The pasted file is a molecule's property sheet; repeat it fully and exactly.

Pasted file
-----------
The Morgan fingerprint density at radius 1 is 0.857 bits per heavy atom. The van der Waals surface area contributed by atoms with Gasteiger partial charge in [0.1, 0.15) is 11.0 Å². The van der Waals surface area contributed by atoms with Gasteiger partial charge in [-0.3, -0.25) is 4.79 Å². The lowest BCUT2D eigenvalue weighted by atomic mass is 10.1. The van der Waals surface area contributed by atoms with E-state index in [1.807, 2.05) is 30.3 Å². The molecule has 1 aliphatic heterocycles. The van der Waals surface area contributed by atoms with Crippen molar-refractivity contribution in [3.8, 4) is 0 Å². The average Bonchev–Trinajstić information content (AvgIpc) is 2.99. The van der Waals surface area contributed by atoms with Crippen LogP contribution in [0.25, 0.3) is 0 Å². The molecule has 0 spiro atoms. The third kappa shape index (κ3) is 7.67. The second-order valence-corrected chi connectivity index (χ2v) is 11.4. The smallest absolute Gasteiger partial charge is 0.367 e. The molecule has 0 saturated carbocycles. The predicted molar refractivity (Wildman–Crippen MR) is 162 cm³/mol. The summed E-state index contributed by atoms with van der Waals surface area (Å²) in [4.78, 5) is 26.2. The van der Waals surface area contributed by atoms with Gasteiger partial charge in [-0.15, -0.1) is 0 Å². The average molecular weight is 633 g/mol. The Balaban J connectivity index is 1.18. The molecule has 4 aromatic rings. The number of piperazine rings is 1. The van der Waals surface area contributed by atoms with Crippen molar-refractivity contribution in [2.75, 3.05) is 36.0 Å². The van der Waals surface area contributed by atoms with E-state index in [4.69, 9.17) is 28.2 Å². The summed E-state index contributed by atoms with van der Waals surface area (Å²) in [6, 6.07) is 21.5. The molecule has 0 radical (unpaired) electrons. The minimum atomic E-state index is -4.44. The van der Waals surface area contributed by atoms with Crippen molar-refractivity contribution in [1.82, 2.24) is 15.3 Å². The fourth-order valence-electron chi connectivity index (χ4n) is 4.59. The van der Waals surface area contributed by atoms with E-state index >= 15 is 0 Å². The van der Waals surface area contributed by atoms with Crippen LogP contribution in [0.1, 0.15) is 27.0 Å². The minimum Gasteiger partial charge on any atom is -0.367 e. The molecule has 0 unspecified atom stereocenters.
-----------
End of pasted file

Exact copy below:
The Morgan fingerprint density at radius 1 is 0.857 bits per heavy atom. The van der Waals surface area contributed by atoms with Gasteiger partial charge in [0.1, 0.15) is 11.0 Å². The van der Waals surface area contributed by atoms with Gasteiger partial charge in [-0.3, -0.25) is 4.79 Å². The lowest BCUT2D eigenvalue weighted by atomic mass is 10.1. The van der Waals surface area contributed by atoms with E-state index in [1.807, 2.05) is 30.3 Å². The molecule has 1 aliphatic heterocycles. The van der Waals surface area contributed by atoms with Crippen molar-refractivity contribution in [3.8, 4) is 0 Å². The average Bonchev–Trinajstić information content (AvgIpc) is 2.99. The van der Waals surface area contributed by atoms with Crippen LogP contribution in [0.25, 0.3) is 0 Å². The molecule has 0 spiro atoms. The third kappa shape index (κ3) is 7.67. The second-order valence-corrected chi connectivity index (χ2v) is 11.4. The smallest absolute Gasteiger partial charge is 0.367 e. The molecule has 0 saturated carbocycles. The predicted molar refractivity (Wildman–Crippen MR) is 162 cm³/mol. The summed E-state index contributed by atoms with van der Waals surface area (Å²) in [4.78, 5) is 26.2. The van der Waals surface area contributed by atoms with Gasteiger partial charge in [-0.15, -0.1) is 0 Å². The average molecular weight is 633 g/mol. The Balaban J connectivity index is 1.18. The molecule has 4 aromatic rings. The number of piperazine rings is 1. The van der Waals surface area contributed by atoms with Crippen molar-refractivity contribution in [2.75, 3.05) is 36.0 Å². The van der Waals surface area contributed by atoms with E-state index in [4.69, 9.17) is 28.2 Å². The summed E-state index contributed by atoms with van der Waals surface area (Å²) in [6, 6.07) is 21.5. The molecule has 0 radical (unpaired) electrons. The minimum atomic E-state index is -4.44. The van der Waals surface area contributed by atoms with Crippen molar-refractivity contribution in [1.82, 2.24) is 15.3 Å². The fourth-order valence-electron chi connectivity index (χ4n) is 4.59. The van der Waals surface area contributed by atoms with E-state index >= 15 is 0 Å². The van der Waals surface area contributed by atoms with Crippen LogP contribution in [0.1, 0.15) is 27.0 Å². The minimum Gasteiger partial charge on any atom is -0.367 e. The molecule has 0 unspecified atom stereocenters.